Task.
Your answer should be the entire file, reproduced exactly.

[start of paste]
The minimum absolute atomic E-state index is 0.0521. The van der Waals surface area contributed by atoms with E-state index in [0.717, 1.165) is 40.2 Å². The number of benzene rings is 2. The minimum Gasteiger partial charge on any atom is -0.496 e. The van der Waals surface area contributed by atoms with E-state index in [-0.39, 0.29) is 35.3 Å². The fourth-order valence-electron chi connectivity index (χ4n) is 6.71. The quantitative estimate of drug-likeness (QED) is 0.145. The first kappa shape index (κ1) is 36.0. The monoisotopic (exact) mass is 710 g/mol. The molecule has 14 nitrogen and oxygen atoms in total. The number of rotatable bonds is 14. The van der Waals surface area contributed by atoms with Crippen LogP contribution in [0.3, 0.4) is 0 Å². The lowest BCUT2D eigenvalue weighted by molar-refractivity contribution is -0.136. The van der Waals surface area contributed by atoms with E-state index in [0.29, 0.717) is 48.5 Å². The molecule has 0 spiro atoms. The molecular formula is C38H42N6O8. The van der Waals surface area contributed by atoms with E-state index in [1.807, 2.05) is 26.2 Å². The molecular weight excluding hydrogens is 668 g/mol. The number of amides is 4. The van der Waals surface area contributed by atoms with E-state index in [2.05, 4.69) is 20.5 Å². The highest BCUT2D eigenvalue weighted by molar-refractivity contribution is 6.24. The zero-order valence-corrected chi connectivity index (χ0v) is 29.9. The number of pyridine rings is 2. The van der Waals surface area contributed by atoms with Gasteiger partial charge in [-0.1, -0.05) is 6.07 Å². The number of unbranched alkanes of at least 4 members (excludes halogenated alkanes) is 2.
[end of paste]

The minimum absolute atomic E-state index is 0.0521. The van der Waals surface area contributed by atoms with E-state index in [0.717, 1.165) is 40.2 Å². The number of benzene rings is 2. The minimum Gasteiger partial charge on any atom is -0.496 e. The van der Waals surface area contributed by atoms with E-state index in [-0.39, 0.29) is 35.3 Å². The fourth-order valence-electron chi connectivity index (χ4n) is 6.71. The quantitative estimate of drug-likeness (QED) is 0.145. The first kappa shape index (κ1) is 36.0. The monoisotopic (exact) mass is 710 g/mol. The molecule has 14 nitrogen and oxygen atoms in total. The number of rotatable bonds is 14. The van der Waals surface area contributed by atoms with Crippen LogP contribution in [0.3, 0.4) is 0 Å². The lowest BCUT2D eigenvalue weighted by molar-refractivity contribution is -0.136. The van der Waals surface area contributed by atoms with E-state index in [0.29, 0.717) is 48.5 Å². The molecule has 0 spiro atoms. The molecular formula is C38H42N6O8. The van der Waals surface area contributed by atoms with E-state index in [1.807, 2.05) is 26.2 Å². The molecular weight excluding hydrogens is 668 g/mol. The number of amides is 4. The van der Waals surface area contributed by atoms with E-state index in [2.05, 4.69) is 20.5 Å². The highest BCUT2D eigenvalue weighted by molar-refractivity contribution is 6.24. The zero-order valence-corrected chi connectivity index (χ0v) is 29.9. The number of pyridine rings is 2. The van der Waals surface area contributed by atoms with Gasteiger partial charge in [-0.1, -0.05) is 6.07 Å². The number of unbranched alkanes of at least 4 members (excludes halogenated alkanes) is 2.